When I left his house and made my way back to wherever my gps was leading me, I noticed a couple things.  Number one, there were beautiful bungalows and victorian houses around, number two, the area was very cool and I knew absolutely nothing about it.

Out of the corner of my eye I see a sculpture of what looks like Pancho Villa.

Hmmm, would have to check into that.

As I continued on Valley Blvd. I noticed a beautiful park on my left, one that I had never seen before. It had a water feature and a lovely mission bell in an adobe gate. Where the hell was I?
I called a friend who went to USC and he said he knew the general area but not the name of the park. When I got home I did some checking.

What I was looking at was actually the little known Lincoln Park, once known as the crown jewel of Los Angeles area parks. Built in 1901 from land donated by John Strother Griffin. Griffin was a surgeon who worked with General Kearney. He was awarded the land for his work curing the smallpox epidemic. He called the land Enchanted Hill.

The original name for the park was East Los Angeles Park, then Eastlake Park. More on it here.

It once had a zoo, a sulphur bath, an ostrich and alligator farm and was located on an old stagecoach road to the San Gabriel Mission.

Forgive me but the Pancho Villa statue was actually of Emiliano Zapata, the bronze created in 1980 by artist Ignacio Asunsolo and it is located in the El Parque de Mexico. The park has or had work by some very important artists, including Francisco Zuniga and Julia Bracken Wendt.

And Lincoln Heights just might be the oldest neighborhood in Los Angeles outside of downtown, started in the 1830's within the original 40 league Spanish land grant.

Not far from Boyle Heights and Brooklyn Heights, both once home to large Irish and Jewish immigrant populations.


Toypurina
Of course the native Tongva or Gabrielinos lived on the land for at least fourteen hundred years before that.

I am intrigued with this place. I am planning on coming back soon with my camera and I'm going to take my time and get to know it a bit. Very cool area.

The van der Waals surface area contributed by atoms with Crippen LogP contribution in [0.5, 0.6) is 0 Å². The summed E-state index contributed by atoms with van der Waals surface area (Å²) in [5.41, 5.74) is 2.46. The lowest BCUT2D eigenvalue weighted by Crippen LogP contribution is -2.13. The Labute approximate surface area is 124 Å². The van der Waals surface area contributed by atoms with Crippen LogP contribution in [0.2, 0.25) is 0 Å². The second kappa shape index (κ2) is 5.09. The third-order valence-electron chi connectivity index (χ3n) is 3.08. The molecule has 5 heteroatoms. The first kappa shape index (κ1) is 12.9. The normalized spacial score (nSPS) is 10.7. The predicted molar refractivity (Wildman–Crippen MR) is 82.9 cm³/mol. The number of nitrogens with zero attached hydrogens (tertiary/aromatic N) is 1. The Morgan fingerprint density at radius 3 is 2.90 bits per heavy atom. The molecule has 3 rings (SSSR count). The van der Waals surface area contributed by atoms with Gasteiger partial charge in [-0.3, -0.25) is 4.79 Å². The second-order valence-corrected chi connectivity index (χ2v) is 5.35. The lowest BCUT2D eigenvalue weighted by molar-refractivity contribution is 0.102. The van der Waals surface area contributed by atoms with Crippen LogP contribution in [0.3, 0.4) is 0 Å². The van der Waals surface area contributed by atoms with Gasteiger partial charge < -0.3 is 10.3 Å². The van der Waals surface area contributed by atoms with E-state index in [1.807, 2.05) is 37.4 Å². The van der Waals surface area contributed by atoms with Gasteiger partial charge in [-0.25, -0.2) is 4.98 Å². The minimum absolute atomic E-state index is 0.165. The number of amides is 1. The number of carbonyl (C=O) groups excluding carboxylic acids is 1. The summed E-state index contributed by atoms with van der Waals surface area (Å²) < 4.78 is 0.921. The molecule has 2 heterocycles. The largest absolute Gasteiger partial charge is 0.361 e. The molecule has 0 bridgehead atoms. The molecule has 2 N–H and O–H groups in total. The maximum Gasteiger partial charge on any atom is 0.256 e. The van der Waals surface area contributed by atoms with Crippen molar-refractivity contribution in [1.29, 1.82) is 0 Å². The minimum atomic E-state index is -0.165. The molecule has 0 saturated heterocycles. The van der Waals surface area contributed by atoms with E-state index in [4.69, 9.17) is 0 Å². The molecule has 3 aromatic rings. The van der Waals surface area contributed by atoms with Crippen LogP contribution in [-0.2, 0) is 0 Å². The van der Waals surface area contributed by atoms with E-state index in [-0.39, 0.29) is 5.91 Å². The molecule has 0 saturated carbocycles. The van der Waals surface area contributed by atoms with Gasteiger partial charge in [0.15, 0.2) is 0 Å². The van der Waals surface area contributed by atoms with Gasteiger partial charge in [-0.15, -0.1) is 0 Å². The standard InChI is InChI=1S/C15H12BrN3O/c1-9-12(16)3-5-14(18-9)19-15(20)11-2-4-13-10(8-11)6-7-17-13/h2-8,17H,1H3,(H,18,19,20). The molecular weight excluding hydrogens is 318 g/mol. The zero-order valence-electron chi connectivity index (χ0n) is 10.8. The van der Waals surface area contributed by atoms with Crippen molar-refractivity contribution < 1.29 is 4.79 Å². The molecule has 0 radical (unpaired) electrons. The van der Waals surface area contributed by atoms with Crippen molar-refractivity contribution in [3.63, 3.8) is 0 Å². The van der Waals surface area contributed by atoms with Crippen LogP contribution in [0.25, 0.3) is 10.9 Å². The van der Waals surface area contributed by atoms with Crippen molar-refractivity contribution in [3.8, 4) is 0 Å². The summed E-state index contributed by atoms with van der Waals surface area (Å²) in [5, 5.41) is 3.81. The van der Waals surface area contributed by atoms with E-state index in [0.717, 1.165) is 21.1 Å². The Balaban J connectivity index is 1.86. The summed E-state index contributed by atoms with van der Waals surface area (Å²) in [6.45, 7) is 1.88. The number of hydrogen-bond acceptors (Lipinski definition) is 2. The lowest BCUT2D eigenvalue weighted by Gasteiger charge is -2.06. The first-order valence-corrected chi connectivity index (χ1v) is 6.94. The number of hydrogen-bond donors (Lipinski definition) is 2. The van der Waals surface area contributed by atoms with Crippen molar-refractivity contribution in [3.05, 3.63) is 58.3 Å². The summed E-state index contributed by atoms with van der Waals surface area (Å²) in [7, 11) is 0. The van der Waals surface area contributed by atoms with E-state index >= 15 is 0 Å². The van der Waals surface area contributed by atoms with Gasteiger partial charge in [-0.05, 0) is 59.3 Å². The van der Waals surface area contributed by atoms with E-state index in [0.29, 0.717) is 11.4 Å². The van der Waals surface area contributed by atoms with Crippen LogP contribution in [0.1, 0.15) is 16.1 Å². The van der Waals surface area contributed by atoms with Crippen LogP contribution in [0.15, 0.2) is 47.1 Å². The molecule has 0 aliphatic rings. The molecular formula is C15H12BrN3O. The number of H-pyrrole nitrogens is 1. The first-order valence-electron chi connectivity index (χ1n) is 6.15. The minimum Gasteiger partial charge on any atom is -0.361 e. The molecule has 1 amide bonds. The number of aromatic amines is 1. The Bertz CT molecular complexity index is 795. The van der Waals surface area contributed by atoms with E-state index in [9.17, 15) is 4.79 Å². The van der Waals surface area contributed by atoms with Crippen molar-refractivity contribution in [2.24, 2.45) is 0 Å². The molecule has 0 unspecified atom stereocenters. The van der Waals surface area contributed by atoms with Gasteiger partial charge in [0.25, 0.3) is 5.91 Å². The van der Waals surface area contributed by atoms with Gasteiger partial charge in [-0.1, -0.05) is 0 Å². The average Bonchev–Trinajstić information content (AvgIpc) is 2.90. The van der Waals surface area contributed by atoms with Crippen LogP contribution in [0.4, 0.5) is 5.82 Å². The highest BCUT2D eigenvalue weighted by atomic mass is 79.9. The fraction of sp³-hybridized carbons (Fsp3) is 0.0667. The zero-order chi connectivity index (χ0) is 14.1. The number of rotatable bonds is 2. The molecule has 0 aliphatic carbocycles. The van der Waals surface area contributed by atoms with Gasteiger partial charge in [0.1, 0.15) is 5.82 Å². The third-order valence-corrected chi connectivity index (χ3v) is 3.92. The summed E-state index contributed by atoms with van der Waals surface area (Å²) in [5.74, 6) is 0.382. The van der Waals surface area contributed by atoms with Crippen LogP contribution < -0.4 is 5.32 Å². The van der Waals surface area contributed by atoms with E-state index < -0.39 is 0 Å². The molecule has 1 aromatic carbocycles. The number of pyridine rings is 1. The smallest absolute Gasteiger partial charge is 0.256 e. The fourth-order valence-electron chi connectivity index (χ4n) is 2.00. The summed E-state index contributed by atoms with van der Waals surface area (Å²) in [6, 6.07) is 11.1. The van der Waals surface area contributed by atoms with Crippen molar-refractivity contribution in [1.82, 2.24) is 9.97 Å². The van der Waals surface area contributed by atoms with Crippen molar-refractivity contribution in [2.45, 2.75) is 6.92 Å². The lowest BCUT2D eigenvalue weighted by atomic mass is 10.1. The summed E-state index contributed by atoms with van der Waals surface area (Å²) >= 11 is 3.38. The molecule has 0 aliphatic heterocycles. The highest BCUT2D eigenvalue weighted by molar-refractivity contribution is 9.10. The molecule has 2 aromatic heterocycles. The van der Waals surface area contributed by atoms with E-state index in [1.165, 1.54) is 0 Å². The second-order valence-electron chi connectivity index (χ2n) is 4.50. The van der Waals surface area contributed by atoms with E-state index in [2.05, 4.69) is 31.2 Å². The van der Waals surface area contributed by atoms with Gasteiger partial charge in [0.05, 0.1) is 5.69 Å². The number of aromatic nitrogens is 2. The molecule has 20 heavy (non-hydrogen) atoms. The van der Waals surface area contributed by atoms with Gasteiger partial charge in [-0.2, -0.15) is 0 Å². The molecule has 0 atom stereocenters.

Wings

Wednesday, March 20, 2019

Food shapes speech


A new study, Human sound systems are shaped by post-Neolithic changes in bite configuration
suggests that with humans' change from hunter gathering to farming, our food got softer and our bite and speech changed.

As one commenter pointed out in the New York Times, presumably some sibilants were lost to the world as well.

And on a similar front, how you pronounce the letter R might say a lot about your familial origin. Rhotics.

http://www.bbc.com/culture/story/20190315-what-a-single-sound-says-about-you


Unmasked by your fricative phonemes - One day soon, Siri will be able to distinguish you from your speech patterns.

Tuesday, March 19, 2019

Zephyr

Fill the frame


Loggins and Messina

Thanks, pal.

Two very nice female deputies showed up after my phone call. Did I wish to press charges if the culprit was found and hauled in? Yes, I did.

The graffiti miscreant known as Mase decided for some unknown reason to etch his initials deeply into the plate glass window in front of my store. What a wonderful person.

Swear it wasn't there that morning, I had just stepped out for a second. I think I might have even seen him sitting on the bench outside.

Too deep to rub out, it will probably cost me a grand or so that I don't have to replace the window. Not enough to submit to insurance, in any case.  Like a stupid dog pissing on a tree stump to mark territory, this delinquent a-hole left his cursive calling card right on the front of my shop window.

What kind of idiot criminal signs their work?

Monday, March 18, 2019

Space Hymn



Beto O'Rourke denied ever taking LSD yesterday. I have no way of knowing if he was telling the truth or not and frankly don't care. It's really none of my business. Well I think it would have been nice for him to admit if he had but I don't blame the guy for lying, considering the circumstances. He can always repent later on or go to tripster confession.

I do think it shows you how far we have come, ten years ago, it was have you ever smoked weed? Now that's pretty much a given.